-6
``` <?php// With this function you will draw rounded corners rectangles with transparent colors. // Empty (not filled) figures are allowed too!!function draw_roundrectangle(\$img, \$x1, \$y1, \$x2, \$y2, \$radius, \$color,\$filled=1) {    if (\$filled==1){        imagefilledrectangle(\$img, \$x1+\$radius, \$y1, \$x2-\$radius, \$y2, \$color);        imagefilledrectangle(\$img, \$x1, \$y1+\$radius, \$x1+\$radius-1, \$y2-\$radius, \$color);        imagefilledrectangle(\$img, \$x2-\$radius+1, \$y1+\$radius, \$x2, \$y2-\$radius, \$color);        imagefilledarc(\$img,\$x1+\$radius, \$y1+\$radius, \$radius*2, \$radius*2, 180 , 270, \$color, IMG_ARC_PIE);        imagefilledarc(\$img,\$x2-\$radius, \$y1+\$radius, \$radius*2, \$radius*2, 270 , 360, \$color, IMG_ARC_PIE);        imagefilledarc(\$img,\$x1+\$radius, \$y2-\$radius, \$radius*2, \$radius*2, 90 , 180, \$color, IMG_ARC_PIE);        imagefilledarc(\$img,\$x2-\$radius, \$y2-\$radius, \$radius*2, \$radius*2, 360 , 90, \$color, IMG_ARC_PIE);    }else{        imageline(\$img, \$x1+\$radius, \$y1, \$x2-\$radius, \$y1, \$color);        imageline(\$img, \$x1+\$radius, \$y2, \$x2-\$radius, \$y2, \$color);        imageline(\$img, \$x1, \$y1+\$radius, \$x1, \$y2-\$radius, \$color);        imageline(\$img, \$x2, \$y1+\$radius, \$x2, \$y2-\$radius, \$color);        imagearc(\$img,\$x1+\$radius, \$y1+\$radius, \$radius*2, \$radius*2, 180 , 270, \$color);        imagearc(\$img,\$x2-\$radius, \$y1+\$radius, \$radius*2, \$radius*2, 270 , 360, \$color);        imagearc(\$img,\$x1+\$radius, \$y2-\$radius, \$radius*2, \$radius*2, 90 , 180, \$color);        imagearc(\$img,\$x2-\$radius, \$y2-\$radius, \$radius*2, \$radius*2, 360 , 90, \$color);    }                }?>More functions at http://www.sphoera.com ```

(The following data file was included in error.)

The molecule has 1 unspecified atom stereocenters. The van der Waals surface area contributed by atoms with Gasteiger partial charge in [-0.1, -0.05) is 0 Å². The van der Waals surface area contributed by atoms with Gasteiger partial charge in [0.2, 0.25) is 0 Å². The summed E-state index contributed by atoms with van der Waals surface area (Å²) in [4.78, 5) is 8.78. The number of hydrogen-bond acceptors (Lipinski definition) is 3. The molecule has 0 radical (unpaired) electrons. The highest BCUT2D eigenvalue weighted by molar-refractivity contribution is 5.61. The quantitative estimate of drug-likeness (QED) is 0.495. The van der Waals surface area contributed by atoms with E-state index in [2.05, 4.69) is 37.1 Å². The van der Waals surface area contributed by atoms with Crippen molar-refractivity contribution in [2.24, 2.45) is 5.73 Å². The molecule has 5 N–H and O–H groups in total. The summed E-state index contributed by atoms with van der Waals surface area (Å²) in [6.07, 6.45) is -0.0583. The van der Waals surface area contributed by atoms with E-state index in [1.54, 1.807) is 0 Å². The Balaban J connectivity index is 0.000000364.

``` Lets not do it Mr Benson's way OK!I'm sure if I had to draw a 10x10 grid on paper I wouldn't do it by drawing 100 individual squares, redrawing nearly half of the lines twice.I'd probably do it by drawing 11 vertical lines and 11 horizontal lines.function ImageGrid2(&\$im,\$startx,\$starty,\$width,\$height,\$xcols,\$yrows,&\$color) {    \$endy = \$starty + \$height * \$yrows;    for ( \$x=0; \$x <= \$xcols; \$x++ ) {        \$x1 = \$startx + \$width * \$x;        imageline ( \$im, \$x1, \$starty, \$x1, \$endy, \$color );    }    \$endx = \$startx + \$width * \$xcols;    for ( \$y=0; \$y <= \$yrows; \$y++ ) {     \$y1 = \$starty + \$height * \$y;     imageline ( \$im, \$startx, \$y1, \$endx, \$y1, \$color );    }} ```
``` Matt, I agree that drawing 100 boxes for a 10x10 square is ludicrous. However, if we're going to talk about the best way to draw it in GD, you're still off. Since a rectangle will draw two vertical lines in one draw, we should use it to our advantage. You can draw 5 rectangles that have the tops and bottoms outside of the image, and there you have your ten rows. Draw 5 more who's sides are out of the image and you have your columns. We just drew a 10x10 (you could do 11x11) grid in 10 draw operations. :) ```